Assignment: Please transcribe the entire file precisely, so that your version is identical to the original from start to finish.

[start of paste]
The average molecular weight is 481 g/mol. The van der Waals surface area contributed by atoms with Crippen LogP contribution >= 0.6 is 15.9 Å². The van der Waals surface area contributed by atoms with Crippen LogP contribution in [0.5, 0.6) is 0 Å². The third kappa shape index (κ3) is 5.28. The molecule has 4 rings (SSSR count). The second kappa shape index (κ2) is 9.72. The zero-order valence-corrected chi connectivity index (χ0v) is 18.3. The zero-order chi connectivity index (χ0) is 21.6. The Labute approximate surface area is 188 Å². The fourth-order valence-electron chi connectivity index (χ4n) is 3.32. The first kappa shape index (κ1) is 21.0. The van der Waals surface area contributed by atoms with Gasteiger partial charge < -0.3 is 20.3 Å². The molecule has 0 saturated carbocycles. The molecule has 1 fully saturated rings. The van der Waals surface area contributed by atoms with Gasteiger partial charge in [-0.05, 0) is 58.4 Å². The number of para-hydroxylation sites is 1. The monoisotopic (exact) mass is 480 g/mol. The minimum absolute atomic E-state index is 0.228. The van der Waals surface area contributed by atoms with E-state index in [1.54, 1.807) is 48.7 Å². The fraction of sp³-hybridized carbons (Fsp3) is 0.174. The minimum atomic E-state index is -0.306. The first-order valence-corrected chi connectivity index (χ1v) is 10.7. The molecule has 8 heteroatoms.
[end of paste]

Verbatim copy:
The average molecular weight is 481 g/mol. The van der Waals surface area contributed by atoms with Crippen LogP contribution >= 0.6 is 15.9 Å². The van der Waals surface area contributed by atoms with Crippen LogP contribution in [0.5, 0.6) is 0 Å². The third kappa shape index (κ3) is 5.28. The molecule has 4 rings (SSSR count). The second kappa shape index (κ2) is 9.72. The zero-order valence-corrected chi connectivity index (χ0v) is 18.3. The zero-order chi connectivity index (χ0) is 21.6. The Labute approximate surface area is 188 Å². The fourth-order valence-electron chi connectivity index (χ4n) is 3.32. The first kappa shape index (κ1) is 21.0. The van der Waals surface area contributed by atoms with Gasteiger partial charge < -0.3 is 20.3 Å². The molecule has 0 saturated carbocycles. The molecule has 1 fully saturated rings. The van der Waals surface area contributed by atoms with Gasteiger partial charge in [-0.05, 0) is 58.4 Å². The number of para-hydroxylation sites is 1. The monoisotopic (exact) mass is 480 g/mol. The minimum absolute atomic E-state index is 0.228. The van der Waals surface area contributed by atoms with E-state index in [1.54, 1.807) is 48.7 Å². The fraction of sp³-hybridized carbons (Fsp3) is 0.174. The minimum atomic E-state index is -0.306. The first-order valence-corrected chi connectivity index (χ1v) is 10.7. The molecule has 8 heteroatoms.